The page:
Autism Conditions in Adulthood - Learning about the lives of adults on the autism spectrum and their relatives

Study ID: 18481
Short Title: The Adult Autism Spectrum Cohort - UK
Organisation: Dorset County Hospital NHS Foundation Trust
Location: Dorset County Hospital
Condition: Developmental Disorders
Main Specialty: Mental Health
Expected End Date: 01/09/2019
Postcode: DT1 2JY
Contact Name: R&D department
Contact Email:
Active: Yes

Inclusion Criteria

Adults aged 16 or older with a diagnosis of ASD

Exclusion Criteria

Those adults who have been approached to participate in the research project, but do not want to take part. There are no other exclusions. We anticipate that any adult who does not speak sufficient English to complete the forms will be helped to do so by their local local health and social care teams

Study summary:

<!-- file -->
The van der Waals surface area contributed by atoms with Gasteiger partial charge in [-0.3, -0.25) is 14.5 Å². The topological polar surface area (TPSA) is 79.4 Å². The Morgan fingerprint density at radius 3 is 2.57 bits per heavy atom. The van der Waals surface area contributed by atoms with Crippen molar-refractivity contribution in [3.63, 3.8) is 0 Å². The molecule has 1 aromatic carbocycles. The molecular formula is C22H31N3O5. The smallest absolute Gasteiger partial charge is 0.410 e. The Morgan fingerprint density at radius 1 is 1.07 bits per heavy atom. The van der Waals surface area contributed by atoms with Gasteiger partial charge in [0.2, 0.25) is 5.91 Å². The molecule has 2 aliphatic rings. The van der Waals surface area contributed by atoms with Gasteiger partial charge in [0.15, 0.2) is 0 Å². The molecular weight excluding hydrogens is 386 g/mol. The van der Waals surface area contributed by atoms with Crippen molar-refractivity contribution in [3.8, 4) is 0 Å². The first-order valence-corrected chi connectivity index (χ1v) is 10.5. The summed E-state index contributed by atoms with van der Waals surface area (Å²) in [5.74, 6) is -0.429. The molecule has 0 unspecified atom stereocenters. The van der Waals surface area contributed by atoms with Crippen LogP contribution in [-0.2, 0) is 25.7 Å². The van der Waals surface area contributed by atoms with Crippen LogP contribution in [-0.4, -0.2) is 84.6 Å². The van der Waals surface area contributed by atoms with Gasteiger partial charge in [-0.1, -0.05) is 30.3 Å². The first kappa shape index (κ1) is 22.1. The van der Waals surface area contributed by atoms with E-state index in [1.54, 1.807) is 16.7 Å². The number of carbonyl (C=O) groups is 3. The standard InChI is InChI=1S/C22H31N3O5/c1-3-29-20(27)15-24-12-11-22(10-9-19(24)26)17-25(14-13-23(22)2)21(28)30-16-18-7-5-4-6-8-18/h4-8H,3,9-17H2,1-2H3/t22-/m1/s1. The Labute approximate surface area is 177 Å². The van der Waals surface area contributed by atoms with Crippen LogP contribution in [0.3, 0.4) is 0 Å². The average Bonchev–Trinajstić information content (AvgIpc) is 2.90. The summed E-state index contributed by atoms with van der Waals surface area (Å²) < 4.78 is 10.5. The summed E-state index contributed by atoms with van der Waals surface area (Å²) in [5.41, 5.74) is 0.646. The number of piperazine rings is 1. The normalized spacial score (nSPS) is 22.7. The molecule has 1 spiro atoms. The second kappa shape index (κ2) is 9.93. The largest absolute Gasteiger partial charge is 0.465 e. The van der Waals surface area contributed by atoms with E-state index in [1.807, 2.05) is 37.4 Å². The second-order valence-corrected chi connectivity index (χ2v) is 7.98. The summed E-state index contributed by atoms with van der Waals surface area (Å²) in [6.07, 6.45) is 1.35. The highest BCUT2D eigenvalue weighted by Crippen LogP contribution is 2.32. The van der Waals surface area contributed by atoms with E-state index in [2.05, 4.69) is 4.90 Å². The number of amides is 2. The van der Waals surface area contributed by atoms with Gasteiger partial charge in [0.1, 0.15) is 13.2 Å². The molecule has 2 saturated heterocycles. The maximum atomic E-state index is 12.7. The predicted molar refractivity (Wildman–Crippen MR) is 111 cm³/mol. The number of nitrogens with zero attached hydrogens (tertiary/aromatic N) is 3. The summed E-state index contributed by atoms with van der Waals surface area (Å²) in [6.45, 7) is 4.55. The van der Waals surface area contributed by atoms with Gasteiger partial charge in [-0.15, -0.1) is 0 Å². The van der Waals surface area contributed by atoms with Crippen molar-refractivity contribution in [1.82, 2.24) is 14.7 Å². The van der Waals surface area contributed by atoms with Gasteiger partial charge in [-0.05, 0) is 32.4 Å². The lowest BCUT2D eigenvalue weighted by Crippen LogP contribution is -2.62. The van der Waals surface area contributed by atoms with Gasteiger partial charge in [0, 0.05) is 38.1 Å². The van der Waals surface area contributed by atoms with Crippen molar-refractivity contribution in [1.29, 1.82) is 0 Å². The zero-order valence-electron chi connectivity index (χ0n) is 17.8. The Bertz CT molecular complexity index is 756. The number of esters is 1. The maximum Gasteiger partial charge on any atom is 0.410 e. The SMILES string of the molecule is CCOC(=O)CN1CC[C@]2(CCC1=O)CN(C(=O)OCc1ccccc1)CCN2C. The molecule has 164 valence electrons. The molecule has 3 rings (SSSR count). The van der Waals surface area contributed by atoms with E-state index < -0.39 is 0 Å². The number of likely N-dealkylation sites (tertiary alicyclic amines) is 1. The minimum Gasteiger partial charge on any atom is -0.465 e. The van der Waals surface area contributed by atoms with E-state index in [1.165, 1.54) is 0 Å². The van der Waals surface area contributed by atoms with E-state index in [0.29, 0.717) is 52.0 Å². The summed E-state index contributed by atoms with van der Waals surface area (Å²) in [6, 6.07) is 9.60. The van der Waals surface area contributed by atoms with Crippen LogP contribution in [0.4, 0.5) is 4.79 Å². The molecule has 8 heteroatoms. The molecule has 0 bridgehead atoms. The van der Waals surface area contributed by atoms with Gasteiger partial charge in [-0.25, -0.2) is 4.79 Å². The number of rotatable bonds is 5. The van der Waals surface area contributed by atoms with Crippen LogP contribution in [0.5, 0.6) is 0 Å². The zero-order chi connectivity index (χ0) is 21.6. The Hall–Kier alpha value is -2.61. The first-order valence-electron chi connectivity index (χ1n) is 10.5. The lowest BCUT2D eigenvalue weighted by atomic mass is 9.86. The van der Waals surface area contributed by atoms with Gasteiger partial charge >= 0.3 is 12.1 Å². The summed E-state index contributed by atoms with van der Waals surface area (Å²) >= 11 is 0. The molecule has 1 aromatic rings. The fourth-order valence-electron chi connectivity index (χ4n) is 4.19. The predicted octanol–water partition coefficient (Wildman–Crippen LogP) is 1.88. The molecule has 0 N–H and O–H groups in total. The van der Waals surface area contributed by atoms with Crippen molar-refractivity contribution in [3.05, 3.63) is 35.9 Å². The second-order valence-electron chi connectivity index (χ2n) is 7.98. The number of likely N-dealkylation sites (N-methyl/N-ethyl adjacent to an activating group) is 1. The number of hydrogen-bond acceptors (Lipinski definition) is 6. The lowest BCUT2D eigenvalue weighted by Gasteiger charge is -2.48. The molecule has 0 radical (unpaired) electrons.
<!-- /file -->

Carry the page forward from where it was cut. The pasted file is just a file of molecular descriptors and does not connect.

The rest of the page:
At least 1% of adults have autism spectrum disorder (ASD). However, very little research has been undertaken into how the lives of adults and older people with ASD can be improved. In this project, we will undertake the first stage of a programme of research into the life-course experiences of people with ASD. Experts in ageing and life-course, experienced ASD researchers, and people with ASD and relatives will undertake this project. We will engage with people with ASD, their parents, siblings and partners, and meet and discuss with them to understand much more about how ASD affects people’s daily lives as they age. We will work locally and nationally with clinicians, and the ASD community to identify at least 500 adults and older people with ASD, and around 500 relatives/carers who want to participate in a research cohort. We will ask adults to complete questionnaires about a variety of topics including their diagnosis, information about their physical and mental health, and life-course information (for example, any access to social support, education, training and employment opportunities, accommodation, lifestyle choices. Adults and relatives will be re-contacted by us to update information, and also be sent new questionnaires. As we progress, we may ask adults whether they are happy to be visited by a researcher. Through understanding people’s life-stories, we will identify key priorities for future research. Increasing the opportunities for adults on the autism spectrum to inform the research agenda and take part together with their relatives/carers, in new cutting edge research opportunities is a vital step in increasing our ability to make rapid, valid research gains that will translate into enhanced understanding of ASD

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